There are plenty of deodorizing sprays for dogs and even a handful for cats (cats are somewhat less inclined to roll around in atrocious scents to deceive prey, and are therefore less needing of such things.) What is not readily available, however, is an actual pet cologne.
That was a market niche that needed filling.
Enter Critter Country Classics, the pet cologne. It was produced in two scents: Timber Wolf for dogs, and Miss Tabby for cats. They were produced in 1989, but despite getting close enough to shelves to have press releases and a famous company spokesperson, the idea died before market. The company ran into an issue with the price point on the product; too few people demonstrated interest, which brought the price of marketing and distribution to a level where the per-bottle cost was too high.
This is not a unique occurrence. Products fail in this fashion regularly – more so, before the internet allowed marketing and distribution costs to be dramatically slashed for limited-interest products.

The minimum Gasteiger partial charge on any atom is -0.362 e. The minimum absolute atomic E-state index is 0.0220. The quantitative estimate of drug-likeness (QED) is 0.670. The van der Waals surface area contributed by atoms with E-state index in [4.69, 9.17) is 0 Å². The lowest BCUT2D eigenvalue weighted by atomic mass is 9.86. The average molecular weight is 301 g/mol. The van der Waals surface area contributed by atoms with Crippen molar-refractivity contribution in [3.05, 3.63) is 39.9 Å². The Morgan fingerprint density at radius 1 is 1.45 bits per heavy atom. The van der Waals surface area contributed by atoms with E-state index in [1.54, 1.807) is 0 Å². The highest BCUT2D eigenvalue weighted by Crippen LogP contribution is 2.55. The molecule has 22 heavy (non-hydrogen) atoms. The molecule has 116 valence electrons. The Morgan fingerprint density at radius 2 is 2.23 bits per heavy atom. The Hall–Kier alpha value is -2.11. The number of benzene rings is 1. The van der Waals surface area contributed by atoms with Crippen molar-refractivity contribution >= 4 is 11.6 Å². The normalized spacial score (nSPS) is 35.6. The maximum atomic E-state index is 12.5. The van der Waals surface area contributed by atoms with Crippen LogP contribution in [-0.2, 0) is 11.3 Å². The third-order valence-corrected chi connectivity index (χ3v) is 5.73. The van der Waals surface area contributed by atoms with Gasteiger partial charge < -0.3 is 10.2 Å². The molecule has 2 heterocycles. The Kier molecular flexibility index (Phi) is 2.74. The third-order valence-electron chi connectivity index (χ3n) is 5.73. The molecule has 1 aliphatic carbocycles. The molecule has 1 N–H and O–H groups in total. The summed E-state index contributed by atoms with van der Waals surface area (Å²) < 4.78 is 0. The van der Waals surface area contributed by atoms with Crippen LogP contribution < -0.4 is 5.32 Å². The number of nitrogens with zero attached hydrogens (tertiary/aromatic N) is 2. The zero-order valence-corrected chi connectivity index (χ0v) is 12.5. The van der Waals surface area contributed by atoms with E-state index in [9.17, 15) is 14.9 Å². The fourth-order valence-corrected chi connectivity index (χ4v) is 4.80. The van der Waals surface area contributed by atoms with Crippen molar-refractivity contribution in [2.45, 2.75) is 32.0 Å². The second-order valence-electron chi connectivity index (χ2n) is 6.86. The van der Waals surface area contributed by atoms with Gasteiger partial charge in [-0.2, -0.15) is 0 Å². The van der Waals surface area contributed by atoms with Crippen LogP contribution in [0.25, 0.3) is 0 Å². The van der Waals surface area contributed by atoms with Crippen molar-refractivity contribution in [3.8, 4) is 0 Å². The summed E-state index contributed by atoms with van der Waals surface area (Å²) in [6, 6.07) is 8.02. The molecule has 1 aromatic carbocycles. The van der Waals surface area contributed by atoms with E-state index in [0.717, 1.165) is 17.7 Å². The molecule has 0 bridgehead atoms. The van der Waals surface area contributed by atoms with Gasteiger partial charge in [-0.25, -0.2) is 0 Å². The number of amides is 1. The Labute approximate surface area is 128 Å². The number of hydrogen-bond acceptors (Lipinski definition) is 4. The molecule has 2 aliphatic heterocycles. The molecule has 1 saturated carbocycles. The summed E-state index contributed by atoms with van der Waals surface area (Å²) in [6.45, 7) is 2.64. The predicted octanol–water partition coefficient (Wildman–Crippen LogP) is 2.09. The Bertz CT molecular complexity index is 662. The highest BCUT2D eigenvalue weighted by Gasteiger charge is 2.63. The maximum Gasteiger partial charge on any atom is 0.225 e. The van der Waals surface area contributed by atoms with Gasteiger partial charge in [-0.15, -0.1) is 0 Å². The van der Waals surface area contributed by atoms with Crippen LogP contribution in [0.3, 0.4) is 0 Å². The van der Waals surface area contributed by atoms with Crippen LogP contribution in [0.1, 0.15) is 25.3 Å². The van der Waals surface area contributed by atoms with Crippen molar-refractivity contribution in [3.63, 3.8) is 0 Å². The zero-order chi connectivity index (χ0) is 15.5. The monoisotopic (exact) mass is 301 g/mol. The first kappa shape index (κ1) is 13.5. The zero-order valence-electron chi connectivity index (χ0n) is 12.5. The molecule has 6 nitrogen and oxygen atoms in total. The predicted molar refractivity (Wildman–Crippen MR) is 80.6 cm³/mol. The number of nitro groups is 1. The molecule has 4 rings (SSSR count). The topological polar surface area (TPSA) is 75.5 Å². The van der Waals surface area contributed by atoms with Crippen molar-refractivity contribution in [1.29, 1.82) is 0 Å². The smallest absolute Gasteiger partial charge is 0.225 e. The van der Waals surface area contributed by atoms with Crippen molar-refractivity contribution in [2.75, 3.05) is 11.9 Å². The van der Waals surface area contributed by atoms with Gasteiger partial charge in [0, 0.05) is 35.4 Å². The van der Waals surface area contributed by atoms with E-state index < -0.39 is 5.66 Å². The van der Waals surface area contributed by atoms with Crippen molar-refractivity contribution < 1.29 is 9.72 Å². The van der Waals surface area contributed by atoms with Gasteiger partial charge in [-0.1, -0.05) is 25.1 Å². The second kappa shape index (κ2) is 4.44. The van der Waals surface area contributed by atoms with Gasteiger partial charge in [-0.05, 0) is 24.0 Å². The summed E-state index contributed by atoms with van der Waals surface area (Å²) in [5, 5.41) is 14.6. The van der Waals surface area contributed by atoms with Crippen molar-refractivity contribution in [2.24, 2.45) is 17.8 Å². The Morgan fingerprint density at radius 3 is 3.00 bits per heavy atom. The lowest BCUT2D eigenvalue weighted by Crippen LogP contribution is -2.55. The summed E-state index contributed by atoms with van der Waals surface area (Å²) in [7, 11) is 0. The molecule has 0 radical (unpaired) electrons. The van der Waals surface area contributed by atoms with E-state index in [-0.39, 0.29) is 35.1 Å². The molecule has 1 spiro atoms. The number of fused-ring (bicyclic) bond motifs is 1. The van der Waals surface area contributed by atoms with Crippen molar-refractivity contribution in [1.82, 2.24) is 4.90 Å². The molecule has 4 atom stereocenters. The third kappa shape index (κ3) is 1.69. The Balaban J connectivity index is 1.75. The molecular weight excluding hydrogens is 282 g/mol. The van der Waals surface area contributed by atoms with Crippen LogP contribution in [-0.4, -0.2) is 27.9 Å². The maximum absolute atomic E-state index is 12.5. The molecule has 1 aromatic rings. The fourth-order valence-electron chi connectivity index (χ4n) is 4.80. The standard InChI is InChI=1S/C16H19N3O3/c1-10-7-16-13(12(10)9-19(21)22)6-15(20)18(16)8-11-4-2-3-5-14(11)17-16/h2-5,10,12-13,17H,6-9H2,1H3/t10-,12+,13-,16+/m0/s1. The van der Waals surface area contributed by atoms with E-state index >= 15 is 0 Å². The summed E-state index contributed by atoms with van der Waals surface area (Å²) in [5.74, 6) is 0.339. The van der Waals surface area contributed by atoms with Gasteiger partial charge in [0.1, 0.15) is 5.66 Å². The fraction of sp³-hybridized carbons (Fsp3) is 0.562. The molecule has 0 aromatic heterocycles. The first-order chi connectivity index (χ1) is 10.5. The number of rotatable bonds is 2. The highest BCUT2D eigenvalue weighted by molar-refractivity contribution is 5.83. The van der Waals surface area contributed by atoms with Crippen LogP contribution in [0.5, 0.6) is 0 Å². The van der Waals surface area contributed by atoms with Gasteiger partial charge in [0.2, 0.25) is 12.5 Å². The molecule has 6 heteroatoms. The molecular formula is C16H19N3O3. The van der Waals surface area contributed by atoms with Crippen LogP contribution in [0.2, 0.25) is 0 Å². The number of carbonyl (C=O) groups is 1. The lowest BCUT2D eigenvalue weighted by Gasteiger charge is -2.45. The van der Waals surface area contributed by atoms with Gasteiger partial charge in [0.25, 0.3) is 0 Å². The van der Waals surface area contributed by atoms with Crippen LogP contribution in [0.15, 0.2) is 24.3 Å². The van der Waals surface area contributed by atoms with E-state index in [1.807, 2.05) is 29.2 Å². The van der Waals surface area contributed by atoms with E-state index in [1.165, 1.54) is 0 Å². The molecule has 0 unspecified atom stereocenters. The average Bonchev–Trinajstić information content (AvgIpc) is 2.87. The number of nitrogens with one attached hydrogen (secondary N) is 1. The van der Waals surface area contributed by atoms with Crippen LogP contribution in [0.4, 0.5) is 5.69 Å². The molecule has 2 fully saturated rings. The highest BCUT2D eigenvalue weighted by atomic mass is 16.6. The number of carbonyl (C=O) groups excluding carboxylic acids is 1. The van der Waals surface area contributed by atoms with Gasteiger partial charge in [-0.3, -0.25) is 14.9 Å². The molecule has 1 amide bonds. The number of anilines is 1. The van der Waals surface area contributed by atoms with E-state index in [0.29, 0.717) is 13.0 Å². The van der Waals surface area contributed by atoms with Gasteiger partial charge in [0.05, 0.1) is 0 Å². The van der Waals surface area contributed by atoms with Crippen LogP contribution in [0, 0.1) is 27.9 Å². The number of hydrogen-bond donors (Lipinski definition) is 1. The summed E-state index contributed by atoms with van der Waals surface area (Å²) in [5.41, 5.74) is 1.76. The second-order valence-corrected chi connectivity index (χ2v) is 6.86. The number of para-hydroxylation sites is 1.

It wasn’t even the dubious product that was unique, although cologne for pets is certainly… unusual.
It was the inventor who garnered the attention for CCC, because she was also the spokeswoman. CCC was designed and marketed by Donna Douglas, best known as Ellie May Clampett on the Beverly Hillbillies (which explained the “Critter” title). Her career had fallen into a lull in the 1980s, and she’d decided to try something different. She hadn’t worked as an actress since 1981. (IMDb)
Here’s a link to an old Toledo Blade issue, discussing the information from the CCC press release.
Shortly after the failure of CCC to make it to market, Donna Douglas returned to acting. And singing, in one instance for the soundtrack to Grand Theft Auto 2:
Question for the night: Have you ever tried to change your career?